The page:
Writing an outline is one of the pre-writing activities before you write the first draft of an essay. In this lesson, you will see an example of an outline. Take note of how an outline is prepared (there are other ways to do an outline, too):
Topic: What are the causes of dropout at tertiary level?
– education is important, thus many enrol in courses in tertiary education institutions
– not every one is able to sustain their studies in these institutions
– There are three possible reasons why college and university students drop out of their studies. (thesis statement)
* Body paragraph 1
- Topic sentence: …the first reason is their inability to take the pressure of studying in college or university
- Supporting detail 1 – pressure to keep up with deadlines
- Supporting detail 2 – pressure from their parents to do well
- Concluding sentence
* Body paragraph 2
- Topic sentence: …students do not know what they want
- Supporting detail 1 – register for a course to follow their friends
- Supporting detail 2 – no proper guidance, so they go to college and university first and see how things work
- Concluding sentence
* Body paragraph 3
- Topic sentence: ... students face problems paying their fees
- Supporting detail 1 – cost of studying is too high
- Supporting detail 2 – loans are not available to all
- Concluding sentence
– though tertiary education is important, students drop out
– studying is just too much for them
– follow their friends blindly
– face difficulty in paying the fees
– these students should be sent to counsellors for advise, loans be flexible
There are other pre-writing activities like brainstorming and freewriting. You can choose whichever way you like to plan your points. From the outline above, try to write a complete 5-paragraph essay.
You know by now that in a 5-paragraph essay, you need to have an introduction, 3 body paragraphs and a conclusion. You also know that in each of the body paragraphs, you need to have the topic sentence, supporting details and closing sentence. There are ways to write good body paragraphs, so in this lesson, you are going to learn how to write a paragraph. After this lesson, you should be able to write all the 3 body paragraphs of your essay.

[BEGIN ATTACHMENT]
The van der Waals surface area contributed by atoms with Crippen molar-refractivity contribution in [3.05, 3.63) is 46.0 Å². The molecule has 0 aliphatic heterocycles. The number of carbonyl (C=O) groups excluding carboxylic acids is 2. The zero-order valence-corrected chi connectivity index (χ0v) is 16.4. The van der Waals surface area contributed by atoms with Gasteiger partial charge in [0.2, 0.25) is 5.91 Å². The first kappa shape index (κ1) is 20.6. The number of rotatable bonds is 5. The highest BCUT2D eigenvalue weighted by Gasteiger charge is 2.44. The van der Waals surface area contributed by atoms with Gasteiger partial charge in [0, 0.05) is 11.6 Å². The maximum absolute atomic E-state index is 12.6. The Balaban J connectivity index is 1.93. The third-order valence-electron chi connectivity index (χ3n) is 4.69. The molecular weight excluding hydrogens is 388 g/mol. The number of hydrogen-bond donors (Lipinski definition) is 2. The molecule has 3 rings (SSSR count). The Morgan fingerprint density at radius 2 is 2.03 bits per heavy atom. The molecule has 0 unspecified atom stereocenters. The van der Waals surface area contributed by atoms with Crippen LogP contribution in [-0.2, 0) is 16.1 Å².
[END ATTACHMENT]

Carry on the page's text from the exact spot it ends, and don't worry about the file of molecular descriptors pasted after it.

You have already learnt in the previous lesson the writing process. It gives you an idea of what it takes to write an essay. In this lesson, you will start writing a paragraph, but before that, let’s take a look at what a paragraph entails:
Tips on Writing a Good Paragraph
A good paragraph must have the following characteristics:
- Good opening statement / topic sentence
It means that all the sentences refer to the main idea, or the topic of the paragraph. Here is bad example which you should not follow:
Description of My House
I live in a beautiful house with my family. We have two bedrooms and a living room. We have a garden and we have some flowers there. In weekdays I arrive home at five o’clock and I have lunch. Then I do my homework and go to bed. I had a computer but now it doesn’t work. I have a brother and a sister and I think I am very lucky to live with them. Sometimes our relatives visit us. Our flat becomes very crowded sometimes but I like it.
In the example above, how many sentences actually describe your house? Two.
- We have two bedrooms and a living room.
- We have a garden and we have some flowers there.
All other sentences are NOT RELATED to the main idea. However, if the topic of the paragraph is changed to “My Life at Home”, then the sentences become more related.
It means that the sentences should be organized in a logical manner and should follow a definite plan of development. Here’s an example of an incoherent paragraph:
- I live in a house in Melaka. It isn’t old or modern. It’s a normal Malaysian house. We can say it is near the sea. It takes about 10 minutes to go to the sea side on foot. We have one bedroom, one living room. We also have two other rooms, too. We use them as a dining room. Naturally, we have a kitchen, a bathroom, and a toilet. I live with my parents. In addition, our house has a little garden; my parents spend their time there to grow vegetables and fruit.
First, let’s see the order of the ideas: